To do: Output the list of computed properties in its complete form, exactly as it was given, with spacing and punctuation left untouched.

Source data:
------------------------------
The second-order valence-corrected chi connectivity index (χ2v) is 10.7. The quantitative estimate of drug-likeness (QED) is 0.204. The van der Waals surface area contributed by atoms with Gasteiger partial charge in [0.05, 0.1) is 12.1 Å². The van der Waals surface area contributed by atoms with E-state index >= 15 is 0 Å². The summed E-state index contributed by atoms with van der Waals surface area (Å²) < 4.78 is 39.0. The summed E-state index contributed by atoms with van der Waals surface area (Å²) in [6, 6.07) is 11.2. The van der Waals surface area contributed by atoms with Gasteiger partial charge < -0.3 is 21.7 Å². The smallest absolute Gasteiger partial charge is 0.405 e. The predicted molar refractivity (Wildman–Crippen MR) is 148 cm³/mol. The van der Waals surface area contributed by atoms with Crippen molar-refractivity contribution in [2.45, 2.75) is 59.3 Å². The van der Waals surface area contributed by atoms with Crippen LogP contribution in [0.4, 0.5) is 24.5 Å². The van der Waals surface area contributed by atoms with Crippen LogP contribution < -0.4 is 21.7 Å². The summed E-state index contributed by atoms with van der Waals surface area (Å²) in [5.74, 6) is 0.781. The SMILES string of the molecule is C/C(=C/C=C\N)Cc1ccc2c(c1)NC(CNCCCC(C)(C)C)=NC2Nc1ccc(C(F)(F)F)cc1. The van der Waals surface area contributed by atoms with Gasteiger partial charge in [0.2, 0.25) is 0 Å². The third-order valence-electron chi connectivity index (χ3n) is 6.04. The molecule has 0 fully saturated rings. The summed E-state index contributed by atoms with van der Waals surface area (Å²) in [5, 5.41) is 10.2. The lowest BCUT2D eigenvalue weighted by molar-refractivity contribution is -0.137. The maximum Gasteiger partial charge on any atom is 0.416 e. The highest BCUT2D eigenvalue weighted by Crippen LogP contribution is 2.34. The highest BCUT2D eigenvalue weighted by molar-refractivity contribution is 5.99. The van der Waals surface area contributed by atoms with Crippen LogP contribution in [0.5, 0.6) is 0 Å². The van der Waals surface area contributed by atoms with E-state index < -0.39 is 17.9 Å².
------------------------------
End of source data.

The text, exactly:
The second-order valence-corrected chi connectivity index (χ2v) is 10.7. The quantitative estimate of drug-likeness (QED) is 0.204. The van der Waals surface area contributed by atoms with Gasteiger partial charge in [0.05, 0.1) is 12.1 Å². The van der Waals surface area contributed by atoms with E-state index >= 15 is 0 Å². The summed E-state index contributed by atoms with van der Waals surface area (Å²) < 4.78 is 39.0. The summed E-state index contributed by atoms with van der Waals surface area (Å²) in [6, 6.07) is 11.2. The van der Waals surface area contributed by atoms with Gasteiger partial charge < -0.3 is 21.7 Å². The smallest absolute Gasteiger partial charge is 0.405 e. The predicted molar refractivity (Wildman–Crippen MR) is 148 cm³/mol. The van der Waals surface area contributed by atoms with Crippen molar-refractivity contribution in [2.45, 2.75) is 59.3 Å². The van der Waals surface area contributed by atoms with Crippen LogP contribution in [0.4, 0.5) is 24.5 Å². The van der Waals surface area contributed by atoms with Crippen LogP contribution < -0.4 is 21.7 Å². The summed E-state index contributed by atoms with van der Waals surface area (Å²) in [5.74, 6) is 0.781. The SMILES string of the molecule is C/C(=C/C=C\N)Cc1ccc2c(c1)NC(CNCCCC(C)(C)C)=NC2Nc1ccc(C(F)(F)F)cc1. The van der Waals surface area contributed by atoms with Gasteiger partial charge in [0.2, 0.25) is 0 Å². The third-order valence-electron chi connectivity index (χ3n) is 6.04. The molecule has 0 fully saturated rings. The summed E-state index contributed by atoms with van der Waals surface area (Å²) in [5, 5.41) is 10.2. The lowest BCUT2D eigenvalue weighted by molar-refractivity contribution is -0.137. The maximum Gasteiger partial charge on any atom is 0.416 e. The highest BCUT2D eigenvalue weighted by Crippen LogP contribution is 2.34. The highest BCUT2D eigenvalue weighted by molar-refractivity contribution is 5.99. The van der Waals surface area contributed by atoms with Crippen LogP contribution in [0.5, 0.6) is 0 Å². The van der Waals surface area contributed by atoms with E-state index < -0.39 is 17.9 Å².